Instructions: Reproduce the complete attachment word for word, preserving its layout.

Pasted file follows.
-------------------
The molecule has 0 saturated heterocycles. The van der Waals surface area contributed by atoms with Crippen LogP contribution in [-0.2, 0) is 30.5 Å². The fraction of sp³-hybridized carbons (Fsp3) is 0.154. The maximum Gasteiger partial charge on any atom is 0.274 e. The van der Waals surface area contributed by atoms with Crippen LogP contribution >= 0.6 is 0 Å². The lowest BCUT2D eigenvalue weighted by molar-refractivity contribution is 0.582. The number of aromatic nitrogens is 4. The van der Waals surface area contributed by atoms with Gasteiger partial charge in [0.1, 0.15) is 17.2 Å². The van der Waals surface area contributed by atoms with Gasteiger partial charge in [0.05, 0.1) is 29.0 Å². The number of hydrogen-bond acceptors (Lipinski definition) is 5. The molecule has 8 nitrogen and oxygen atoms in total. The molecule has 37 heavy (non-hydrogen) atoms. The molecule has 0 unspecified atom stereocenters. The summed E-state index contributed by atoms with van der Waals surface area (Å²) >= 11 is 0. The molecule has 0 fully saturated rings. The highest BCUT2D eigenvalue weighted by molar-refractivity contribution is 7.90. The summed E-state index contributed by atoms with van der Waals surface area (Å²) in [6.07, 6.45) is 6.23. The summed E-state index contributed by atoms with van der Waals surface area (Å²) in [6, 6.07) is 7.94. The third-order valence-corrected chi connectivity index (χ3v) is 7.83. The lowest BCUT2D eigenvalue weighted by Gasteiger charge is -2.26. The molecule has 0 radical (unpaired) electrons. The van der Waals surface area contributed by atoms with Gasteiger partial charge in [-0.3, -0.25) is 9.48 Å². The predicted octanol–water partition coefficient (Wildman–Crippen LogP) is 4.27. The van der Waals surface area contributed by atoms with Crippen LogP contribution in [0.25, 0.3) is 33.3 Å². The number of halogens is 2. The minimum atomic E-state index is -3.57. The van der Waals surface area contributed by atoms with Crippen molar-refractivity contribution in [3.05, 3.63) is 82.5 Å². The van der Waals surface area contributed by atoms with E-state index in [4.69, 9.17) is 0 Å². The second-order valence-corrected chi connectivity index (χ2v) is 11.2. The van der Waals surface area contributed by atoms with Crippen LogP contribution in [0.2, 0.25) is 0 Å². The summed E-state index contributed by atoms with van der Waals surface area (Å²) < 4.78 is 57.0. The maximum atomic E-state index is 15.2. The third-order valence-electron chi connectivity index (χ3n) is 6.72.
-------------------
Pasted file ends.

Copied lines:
The molecule has 0 saturated heterocycles. The van der Waals surface area contributed by atoms with Crippen LogP contribution in [-0.2, 0) is 30.5 Å². The fraction of sp³-hybridized carbons (Fsp3) is 0.154. The maximum Gasteiger partial charge on any atom is 0.274 e. The van der Waals surface area contributed by atoms with Crippen LogP contribution >= 0.6 is 0 Å². The lowest BCUT2D eigenvalue weighted by molar-refractivity contribution is 0.582. The number of aromatic nitrogens is 4. The van der Waals surface area contributed by atoms with Gasteiger partial charge in [0.1, 0.15) is 17.2 Å². The van der Waals surface area contributed by atoms with Gasteiger partial charge in [0.05, 0.1) is 29.0 Å². The number of hydrogen-bond acceptors (Lipinski definition) is 5. The molecule has 8 nitrogen and oxygen atoms in total. The molecule has 37 heavy (non-hydrogen) atoms. The molecule has 0 unspecified atom stereocenters. The summed E-state index contributed by atoms with van der Waals surface area (Å²) >= 11 is 0. The molecule has 0 fully saturated rings. The highest BCUT2D eigenvalue weighted by molar-refractivity contribution is 7.90. The summed E-state index contributed by atoms with van der Waals surface area (Å²) in [6.07, 6.45) is 6.23. The summed E-state index contributed by atoms with van der Waals surface area (Å²) in [6, 6.07) is 7.94. The third-order valence-corrected chi connectivity index (χ3v) is 7.83. The lowest BCUT2D eigenvalue weighted by Gasteiger charge is -2.26. The molecule has 0 radical (unpaired) electrons. The van der Waals surface area contributed by atoms with Gasteiger partial charge in [-0.3, -0.25) is 9.48 Å². The predicted octanol–water partition coefficient (Wildman–Crippen LogP) is 4.27. The van der Waals surface area contributed by atoms with Crippen LogP contribution in [0.25, 0.3) is 33.3 Å². The number of halogens is 2. The minimum atomic E-state index is -3.57. The van der Waals surface area contributed by atoms with Crippen molar-refractivity contribution in [3.05, 3.63) is 82.5 Å². The van der Waals surface area contributed by atoms with E-state index in [4.69, 9.17) is 0 Å². The second-order valence-corrected chi connectivity index (χ2v) is 11.2. The van der Waals surface area contributed by atoms with Crippen LogP contribution in [0.2, 0.25) is 0 Å². The summed E-state index contributed by atoms with van der Waals surface area (Å²) < 4.78 is 57.0. The maximum atomic E-state index is 15.2. The third-order valence-electron chi connectivity index (χ3n) is 6.72.